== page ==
Many might dread the wine tasting ritual at a restaurant. However, once you grasp the basics of wine and the significance of each step, you’ll appreciate why this usually most expensive part of the meal deserves the utmost attention.
The main reason for tasting wine is to ensure that it is free of any faults or flaws. As such, a wine that does not match the expectations you set from the brief description on the wine list, is not a valid reason to request a replacement of the wine.If you are unsure as to what wine to pair with your meal, it is always clever to ask for the free advice of the sommelier.
Here is a walkthrough of the wine tasting ritual you need to follow to give a well-informed verdict during your next meal with your family, friends, clients, or a date.
1. Check the Label
The wine tasting ritual starts off with the waiter or sommelier presenting you the wine bottle. Here you want to make sure that the wine bottle is what you have ordered so you don’t end up paying for a possibly inferior wine. You cannot exclude that the waiter can mistakenly grab another wine bottle, so better be safe than sorry! If you happen to choose a nice vintage, as Andrew Jefford, Decanter.com weekly columnist and DWWA Regional Chair for France, said – if the “restaurant finds they’ve run out, it can be common for them to try to fob you off with the following year without telling you.” So when checking the label make sure you look for the producer, style, and vintage.
At this stage, you also make sure that the wine bottle is first opened in front of you. Whilst opening the bottle, the waiter or sommelier usually keeps the bottle facing you so that you have ample time to get a good look. A common practice is for the waiter or sommelier to offer you to inspect the cork. Here you check if the cork is tainted, meaning it smells musty, mouldy or flat. If the wine has been infected by a tainted cork, this is actually a valid reason for you to ask for a new bottle.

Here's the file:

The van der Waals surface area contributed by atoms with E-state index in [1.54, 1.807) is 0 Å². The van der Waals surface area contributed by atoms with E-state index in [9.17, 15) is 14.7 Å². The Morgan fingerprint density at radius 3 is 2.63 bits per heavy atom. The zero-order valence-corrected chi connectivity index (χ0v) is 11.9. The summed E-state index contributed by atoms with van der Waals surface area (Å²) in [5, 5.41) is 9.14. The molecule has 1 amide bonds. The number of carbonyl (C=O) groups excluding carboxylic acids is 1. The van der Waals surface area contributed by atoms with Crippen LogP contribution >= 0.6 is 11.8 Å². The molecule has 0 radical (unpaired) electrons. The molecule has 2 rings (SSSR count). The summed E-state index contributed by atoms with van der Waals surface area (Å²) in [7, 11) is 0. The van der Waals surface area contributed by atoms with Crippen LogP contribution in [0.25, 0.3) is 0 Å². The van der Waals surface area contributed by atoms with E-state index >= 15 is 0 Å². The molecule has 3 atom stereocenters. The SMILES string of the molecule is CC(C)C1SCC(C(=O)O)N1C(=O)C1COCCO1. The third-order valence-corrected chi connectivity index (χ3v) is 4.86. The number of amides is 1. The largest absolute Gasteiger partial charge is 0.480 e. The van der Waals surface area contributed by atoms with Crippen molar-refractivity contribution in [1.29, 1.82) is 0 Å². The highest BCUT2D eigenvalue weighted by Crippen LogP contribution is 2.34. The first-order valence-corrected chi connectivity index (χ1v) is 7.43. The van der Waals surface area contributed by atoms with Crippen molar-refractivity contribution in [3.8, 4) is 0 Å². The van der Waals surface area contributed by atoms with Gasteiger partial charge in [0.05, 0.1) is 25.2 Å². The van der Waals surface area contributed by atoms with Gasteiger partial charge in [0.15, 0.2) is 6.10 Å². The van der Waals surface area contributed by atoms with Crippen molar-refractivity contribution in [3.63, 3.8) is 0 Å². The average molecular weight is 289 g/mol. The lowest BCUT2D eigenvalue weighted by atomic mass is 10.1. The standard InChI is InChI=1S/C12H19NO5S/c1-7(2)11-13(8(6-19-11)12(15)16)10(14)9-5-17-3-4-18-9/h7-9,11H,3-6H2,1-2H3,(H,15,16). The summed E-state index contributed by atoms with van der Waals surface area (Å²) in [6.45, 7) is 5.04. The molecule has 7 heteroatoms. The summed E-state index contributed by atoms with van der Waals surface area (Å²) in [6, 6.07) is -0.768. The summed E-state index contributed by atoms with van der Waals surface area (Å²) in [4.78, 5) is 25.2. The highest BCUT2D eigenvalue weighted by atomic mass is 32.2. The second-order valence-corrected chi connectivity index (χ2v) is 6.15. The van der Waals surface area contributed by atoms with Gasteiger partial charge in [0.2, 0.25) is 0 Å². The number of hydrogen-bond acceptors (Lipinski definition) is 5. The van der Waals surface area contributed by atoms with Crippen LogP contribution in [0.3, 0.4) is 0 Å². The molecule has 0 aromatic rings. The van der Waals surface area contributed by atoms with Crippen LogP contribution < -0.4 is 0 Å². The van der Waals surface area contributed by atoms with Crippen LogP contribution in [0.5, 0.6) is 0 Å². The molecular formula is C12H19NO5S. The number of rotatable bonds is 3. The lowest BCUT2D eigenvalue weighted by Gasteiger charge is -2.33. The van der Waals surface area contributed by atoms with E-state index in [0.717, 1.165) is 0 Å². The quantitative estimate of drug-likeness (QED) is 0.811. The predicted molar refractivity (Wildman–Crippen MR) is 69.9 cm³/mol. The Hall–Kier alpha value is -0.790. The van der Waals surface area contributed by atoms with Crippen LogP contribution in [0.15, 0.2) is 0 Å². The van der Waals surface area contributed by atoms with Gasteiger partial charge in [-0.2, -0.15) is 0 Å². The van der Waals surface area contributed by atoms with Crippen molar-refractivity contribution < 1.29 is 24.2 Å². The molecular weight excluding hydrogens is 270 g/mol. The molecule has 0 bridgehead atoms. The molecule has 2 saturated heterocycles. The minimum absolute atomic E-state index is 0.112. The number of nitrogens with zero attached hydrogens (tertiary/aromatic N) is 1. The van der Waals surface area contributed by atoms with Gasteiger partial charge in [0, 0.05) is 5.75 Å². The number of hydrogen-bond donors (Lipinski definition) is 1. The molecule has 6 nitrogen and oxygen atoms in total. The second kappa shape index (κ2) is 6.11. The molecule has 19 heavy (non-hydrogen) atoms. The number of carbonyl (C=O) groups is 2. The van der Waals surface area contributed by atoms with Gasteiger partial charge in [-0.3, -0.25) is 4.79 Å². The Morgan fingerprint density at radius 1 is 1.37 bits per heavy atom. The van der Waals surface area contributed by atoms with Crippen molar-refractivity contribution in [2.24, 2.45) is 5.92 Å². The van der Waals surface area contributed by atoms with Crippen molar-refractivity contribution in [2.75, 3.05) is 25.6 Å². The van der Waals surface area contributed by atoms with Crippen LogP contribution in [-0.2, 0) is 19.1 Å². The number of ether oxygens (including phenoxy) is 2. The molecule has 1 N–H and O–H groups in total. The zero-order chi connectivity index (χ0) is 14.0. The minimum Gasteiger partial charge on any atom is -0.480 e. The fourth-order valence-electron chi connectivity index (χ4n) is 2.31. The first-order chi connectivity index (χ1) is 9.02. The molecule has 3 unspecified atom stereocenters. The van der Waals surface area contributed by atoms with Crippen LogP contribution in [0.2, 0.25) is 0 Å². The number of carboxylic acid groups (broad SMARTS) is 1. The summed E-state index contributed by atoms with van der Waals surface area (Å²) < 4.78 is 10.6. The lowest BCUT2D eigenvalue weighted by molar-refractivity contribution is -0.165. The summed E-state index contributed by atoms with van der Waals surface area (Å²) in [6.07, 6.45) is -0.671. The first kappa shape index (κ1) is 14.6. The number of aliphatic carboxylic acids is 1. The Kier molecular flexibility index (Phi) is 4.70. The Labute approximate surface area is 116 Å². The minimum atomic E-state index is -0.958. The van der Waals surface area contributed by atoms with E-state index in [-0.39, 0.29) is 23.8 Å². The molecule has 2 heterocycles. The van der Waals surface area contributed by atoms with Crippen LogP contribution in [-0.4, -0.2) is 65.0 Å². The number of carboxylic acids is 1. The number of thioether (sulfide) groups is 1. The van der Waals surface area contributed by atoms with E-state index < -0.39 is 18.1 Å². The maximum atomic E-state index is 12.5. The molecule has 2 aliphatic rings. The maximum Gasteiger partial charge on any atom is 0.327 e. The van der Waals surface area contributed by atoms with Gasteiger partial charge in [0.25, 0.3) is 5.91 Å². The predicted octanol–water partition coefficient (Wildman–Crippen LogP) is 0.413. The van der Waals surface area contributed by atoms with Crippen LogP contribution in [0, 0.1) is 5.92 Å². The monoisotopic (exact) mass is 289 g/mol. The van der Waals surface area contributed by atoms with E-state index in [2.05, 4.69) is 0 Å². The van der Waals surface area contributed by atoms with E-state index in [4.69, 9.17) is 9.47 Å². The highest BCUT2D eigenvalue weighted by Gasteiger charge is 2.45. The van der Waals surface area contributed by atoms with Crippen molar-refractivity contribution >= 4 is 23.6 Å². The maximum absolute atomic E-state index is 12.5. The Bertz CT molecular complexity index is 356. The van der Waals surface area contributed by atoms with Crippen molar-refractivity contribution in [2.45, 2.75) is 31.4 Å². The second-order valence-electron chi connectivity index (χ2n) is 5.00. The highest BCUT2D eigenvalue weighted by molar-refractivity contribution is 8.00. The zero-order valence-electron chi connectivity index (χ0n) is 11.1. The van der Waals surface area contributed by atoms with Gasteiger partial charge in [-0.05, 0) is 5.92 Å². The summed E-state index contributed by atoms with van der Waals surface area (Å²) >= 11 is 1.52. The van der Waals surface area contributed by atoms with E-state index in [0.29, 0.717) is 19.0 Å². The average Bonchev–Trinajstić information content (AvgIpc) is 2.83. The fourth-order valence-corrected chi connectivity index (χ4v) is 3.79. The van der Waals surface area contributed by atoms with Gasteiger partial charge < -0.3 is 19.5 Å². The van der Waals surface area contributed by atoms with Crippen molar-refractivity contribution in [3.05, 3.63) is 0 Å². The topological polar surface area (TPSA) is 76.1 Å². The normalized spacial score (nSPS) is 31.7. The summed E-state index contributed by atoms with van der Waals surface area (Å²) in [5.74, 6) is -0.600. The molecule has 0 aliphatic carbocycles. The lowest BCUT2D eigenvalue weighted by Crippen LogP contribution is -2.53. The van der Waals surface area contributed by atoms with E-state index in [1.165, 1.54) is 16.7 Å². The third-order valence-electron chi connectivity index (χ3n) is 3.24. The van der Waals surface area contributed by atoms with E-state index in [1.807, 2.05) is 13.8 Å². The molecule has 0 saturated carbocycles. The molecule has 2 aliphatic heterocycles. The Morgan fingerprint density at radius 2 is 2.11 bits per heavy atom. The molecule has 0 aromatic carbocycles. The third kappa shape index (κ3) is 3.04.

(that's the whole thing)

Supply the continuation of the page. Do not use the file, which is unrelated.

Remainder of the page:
2. Swirl the Wine
When the waiter or sommelier pours the wine, you should visually examine the wine for its colour and opacity. In this way, you gain insight into the grape variety and the age of the wine. A key principle is that a wine needs to breathe and the alcohol needs to volatilize. This is essential in helping the wine to release its aromas.
So at this stage make sure to give your wine glass a good swirl for a good 10 seconds. Here also look at the “legs” which the wine leaves behind as it drips down the sides of the wine glass. The slower the wine flows down the side of the glass, the higher the alcohol content, and so the wine is more viscous.
3. Smell the Wine
When you sniff the wine, your taste senses get a hint of what the flavours might be like when you arrive at the wine tasting step. At this stage, when you smell the wine you re-confirm that the wine is not corked from a tainted cork. You also start identifying the aromas that are lifted to your nose. In doing so, you may need to swirl the glass a couple of other few times to help the wine release more aromas.
4. Sip the Wine
This is the step where you finally actually taste the wine and consider whether the flavours meet your expectation when you sniffed the wine. Make sure that you swish the wine well around your mouth so that all the taste receptors at different parts of the tongue fully detect all the different flavours and characteristics the wine has to offer. You may want to take two sips to fully understand the wine since the first sip might feel a little too acidic for the mouth.
During this step, you also need to think about the mouthful of the wine, in terms of tannins and the body of the wine. Don’t forget to also focus on whether you sense anything that seems unexpected or unpleasant as this may indicate a flaw in the wine.
5. Give Feedback
After tasting the wine, the waiter or sommelier waits for your feedback on any faults or flaws that you make have detected, like oxidized or corked wine, or your go-ahead to pour wine to your host and yours.
If during the wine tasting you feel that wine is not at the right temperature, for example, red wine is too warm such that it has lost its freshness factor and is too heavy, then ask for an ice bucket. If you’re having white wine and it is too cold such that you cannot smell anything, ask for the wine to be left on the table to warm a bit. By time you come to also learn that wine temperature is also critical to an exquisite wine tasting experience.